"What's all the noise, Dad," she asked. "There's no school today and all the roads are closed. So what's the big hurry?"
"See," Jack answered grinning and smiling towards his oldest daughter, "at least one of our children understands how I think! What's the big rush, anyway?"
"No rush at all it seems," Sam answered, now from the kitchen, where she'd gone to start coffee and call into the SGC. "Seems the landlines are down, heavy snow they say. I barely got through to the SGC on my cell. They're running a skeleton crew, keeping the airmen already on duty at their posts, Jack. Seems they're not expecting either of us to make it in today," she said, sounding almost disappointed. Something about the fact they were no longer considered absolutely essential personnel didn't sit right for her or her husband these days.
"Sounds like we may all be stuck home together," Jack said, stretching and taking a long, hard look out the back windows. "It's not good out there, Mrs. O'Neill."
With that the recently freed front door swung open, caught by a gust of frigid air, admitting two slightly frozen teen-aged boys, covered head to foot in snow.
"Hey, that's enough for now," Jake called, never one to give up easily. "It's really bad. The drifts are over my head!" the lanky six foot tall basketball point guard announced. "We're gonna need more than the shovels and a blower, Dad."
"Probably right, Jake," Jack said, wondering if the plow he'd recently mounted on the truck would be up to the task. "Hey, dry off you two. We'll get some breakfast and figure out what to do."
"Where's Beth?" Sam asked, finally thinking of her quiet youngest who'd managed to avoid the early morning hubbub.
"She couldn't have slept through the boys screaming through the house," Grace proclaimed, giving her twin a meaningful, accusatory look.
"I'll get her," Jake volunteered.
Seconds later, the one who'd woken the whole house in the first place, knocked and slowly opened his little sister's door. He was right. She wasn't sleeping. Instead, the petite nine-year-old sat peacefully in front of her window, paint brush in hand, starting to capture the beauty of winter's latest fury on canvass. Hating to disturb this sight of perfect peace and harmony, he stood silently and watched her work.
It was hard for either parent to remember the last time the whole family had spent more than an hour at a time together. These days, each of their four children had hectic school and social schedules; they were out of the house much more than they were at home. Gone were the days of regular family outings and talking about everything that happened at school and with their friends. In fact, those days were long gone. Jack, for one, wondered when things had changed so drastically.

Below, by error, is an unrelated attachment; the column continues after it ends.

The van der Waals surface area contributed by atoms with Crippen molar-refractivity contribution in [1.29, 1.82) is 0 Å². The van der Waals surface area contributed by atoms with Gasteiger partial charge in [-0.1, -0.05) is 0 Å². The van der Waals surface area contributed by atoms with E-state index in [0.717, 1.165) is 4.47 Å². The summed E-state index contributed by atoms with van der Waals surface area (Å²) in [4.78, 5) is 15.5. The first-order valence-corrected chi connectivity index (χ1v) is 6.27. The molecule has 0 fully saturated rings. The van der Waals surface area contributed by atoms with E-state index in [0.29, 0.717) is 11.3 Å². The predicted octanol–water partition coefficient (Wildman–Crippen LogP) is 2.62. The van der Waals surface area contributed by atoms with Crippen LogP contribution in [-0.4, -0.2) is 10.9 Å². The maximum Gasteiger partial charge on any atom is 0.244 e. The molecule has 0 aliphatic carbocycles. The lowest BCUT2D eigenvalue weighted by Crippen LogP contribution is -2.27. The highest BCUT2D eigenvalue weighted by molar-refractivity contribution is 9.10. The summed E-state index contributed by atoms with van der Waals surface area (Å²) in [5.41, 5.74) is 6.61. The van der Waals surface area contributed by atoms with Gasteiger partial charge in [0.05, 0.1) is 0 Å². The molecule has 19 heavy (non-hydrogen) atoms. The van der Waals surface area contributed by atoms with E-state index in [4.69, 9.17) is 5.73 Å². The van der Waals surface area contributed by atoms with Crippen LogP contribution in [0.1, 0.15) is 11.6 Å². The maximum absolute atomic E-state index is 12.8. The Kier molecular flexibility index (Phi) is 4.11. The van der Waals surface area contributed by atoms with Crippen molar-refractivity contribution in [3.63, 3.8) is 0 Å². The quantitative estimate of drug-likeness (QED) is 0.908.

In any case, today would be different. For that matter from the report they'd heard during breakfast, the next few days might be different. For the time being the O'Neills and most of Colorado Springs were snowbound, held hostage to a state of emergency these two members of the military knew would be taken very seriously by local law enforcement.
"Well, Jack," Sam said gently as all four children were preparing to brave the elements for one more snow clearing attempt, "it looks like today will be the perfect opportunity to have that talk with Jake."
"Suppose so," he said, huffing a huge breath. "So not looking forward to this. He's a good kid, Sam, what are we supposed to do with this?" he asked rhetorically, holding up the roach he'd found the other night when he'd moved Jake's car for plowing.
Sam regarded her husband lovingly, as she pulled Grace's down parka out of the closet, deciding it was the warmest thing she could wear for the snow removal adventure. She'd bought the warm coat for Grace earlier this year, but apparently her daughter thought it was cooler to freeze than bundle up like her mother.
"We talk to him about it, right?" she suggested. "It's not like we haven't had the talk about drugs before, you know."
"Yeah, but not when we thought he was actually using," Jack said, knowing this would be different from all the generic warnings of the past. "What?" he asked, seeing Sam's nose wrinkle up with confusion as she pulled something out of the pocket of Grace's coat.
"If it makes you feel any better, I'll be having a talk with our daughter about this," she said, gingerly holding up a neatly wrapped item she knew would shake her husband's world.
"That's not. Tell me, that's not," Jack said, his eyes pleading.
"Yep, it is. Rough Rider brand to be exact," Sam announced, watching the color drain from Jack's face.
A/N: Okay, the past few weeks, we've had lots of snow where I am, so this story just came naturally. Plus, since it was school vacation week, most of my mental health/chemical dependency intake interviews at work were with adolescents. So, voila: the first of two sequels to Alone.
At the end of any week spent largely with adolescents at work, I'm left with an overwhelming sense of awe about any parents who successfully help their children negotiate those years. So this is my take on how Jack and Sam might deal with some of the normal challenges of parenting teens.
No more than 3-4 chapters.
Hope you review and let me know what you think! Thanks.